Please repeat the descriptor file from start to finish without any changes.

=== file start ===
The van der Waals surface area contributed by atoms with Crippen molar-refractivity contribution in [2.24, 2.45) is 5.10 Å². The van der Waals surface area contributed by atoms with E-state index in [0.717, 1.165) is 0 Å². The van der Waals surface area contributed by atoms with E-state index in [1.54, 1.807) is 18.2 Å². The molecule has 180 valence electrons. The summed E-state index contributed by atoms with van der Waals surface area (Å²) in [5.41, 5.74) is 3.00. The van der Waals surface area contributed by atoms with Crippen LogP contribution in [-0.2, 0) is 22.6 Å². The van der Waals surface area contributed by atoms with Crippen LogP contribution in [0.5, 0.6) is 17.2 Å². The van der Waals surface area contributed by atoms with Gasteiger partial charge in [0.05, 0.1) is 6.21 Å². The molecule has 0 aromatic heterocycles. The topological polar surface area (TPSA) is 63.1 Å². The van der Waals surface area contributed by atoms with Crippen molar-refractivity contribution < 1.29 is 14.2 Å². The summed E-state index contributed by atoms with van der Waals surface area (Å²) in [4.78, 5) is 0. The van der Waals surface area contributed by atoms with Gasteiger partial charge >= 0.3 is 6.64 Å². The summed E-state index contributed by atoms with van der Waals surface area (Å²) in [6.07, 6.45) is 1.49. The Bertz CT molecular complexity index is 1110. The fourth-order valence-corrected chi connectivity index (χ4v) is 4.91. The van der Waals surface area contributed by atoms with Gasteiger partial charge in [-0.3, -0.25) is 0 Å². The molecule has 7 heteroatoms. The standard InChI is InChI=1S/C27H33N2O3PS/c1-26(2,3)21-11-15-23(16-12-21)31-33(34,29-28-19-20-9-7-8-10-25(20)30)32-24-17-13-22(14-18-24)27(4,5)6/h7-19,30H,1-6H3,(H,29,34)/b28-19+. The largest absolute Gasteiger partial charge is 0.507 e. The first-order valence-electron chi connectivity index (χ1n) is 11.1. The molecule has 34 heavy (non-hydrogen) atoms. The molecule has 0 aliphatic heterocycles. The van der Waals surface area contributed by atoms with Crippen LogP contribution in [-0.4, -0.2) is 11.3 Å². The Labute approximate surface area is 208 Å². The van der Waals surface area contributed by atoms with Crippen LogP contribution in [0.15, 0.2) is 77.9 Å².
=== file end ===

The van der Waals surface area contributed by atoms with Crippen molar-refractivity contribution in [2.24, 2.45) is 5.10 Å². The van der Waals surface area contributed by atoms with E-state index in [0.717, 1.165) is 0 Å². The van der Waals surface area contributed by atoms with E-state index in [1.54, 1.807) is 18.2 Å². The molecule has 180 valence electrons. The summed E-state index contributed by atoms with van der Waals surface area (Å²) in [5.41, 5.74) is 3.00. The van der Waals surface area contributed by atoms with Crippen LogP contribution in [-0.2, 0) is 22.6 Å². The van der Waals surface area contributed by atoms with Crippen LogP contribution in [0.5, 0.6) is 17.2 Å². The van der Waals surface area contributed by atoms with Gasteiger partial charge in [0.05, 0.1) is 6.21 Å². The molecule has 0 aromatic heterocycles. The topological polar surface area (TPSA) is 63.1 Å². The van der Waals surface area contributed by atoms with Crippen molar-refractivity contribution < 1.29 is 14.2 Å². The summed E-state index contributed by atoms with van der Waals surface area (Å²) in [4.78, 5) is 0. The van der Waals surface area contributed by atoms with Gasteiger partial charge >= 0.3 is 6.64 Å². The summed E-state index contributed by atoms with van der Waals surface area (Å²) in [6.07, 6.45) is 1.49. The Bertz CT molecular complexity index is 1110. The fourth-order valence-corrected chi connectivity index (χ4v) is 4.91. The van der Waals surface area contributed by atoms with Gasteiger partial charge in [-0.3, -0.25) is 0 Å². The molecule has 7 heteroatoms. The standard InChI is InChI=1S/C27H33N2O3PS/c1-26(2,3)21-11-15-23(16-12-21)31-33(34,29-28-19-20-9-7-8-10-25(20)30)32-24-17-13-22(14-18-24)27(4,5)6/h7-19,30H,1-6H3,(H,29,34)/b28-19+. The largest absolute Gasteiger partial charge is 0.507 e. The first-order valence-electron chi connectivity index (χ1n) is 11.1. The molecule has 34 heavy (non-hydrogen) atoms. The molecule has 0 aliphatic heterocycles. The van der Waals surface area contributed by atoms with Crippen LogP contribution in [-0.4, -0.2) is 11.3 Å². The Labute approximate surface area is 208 Å². The van der Waals surface area contributed by atoms with Crippen LogP contribution in [0.15, 0.2) is 77.9 Å².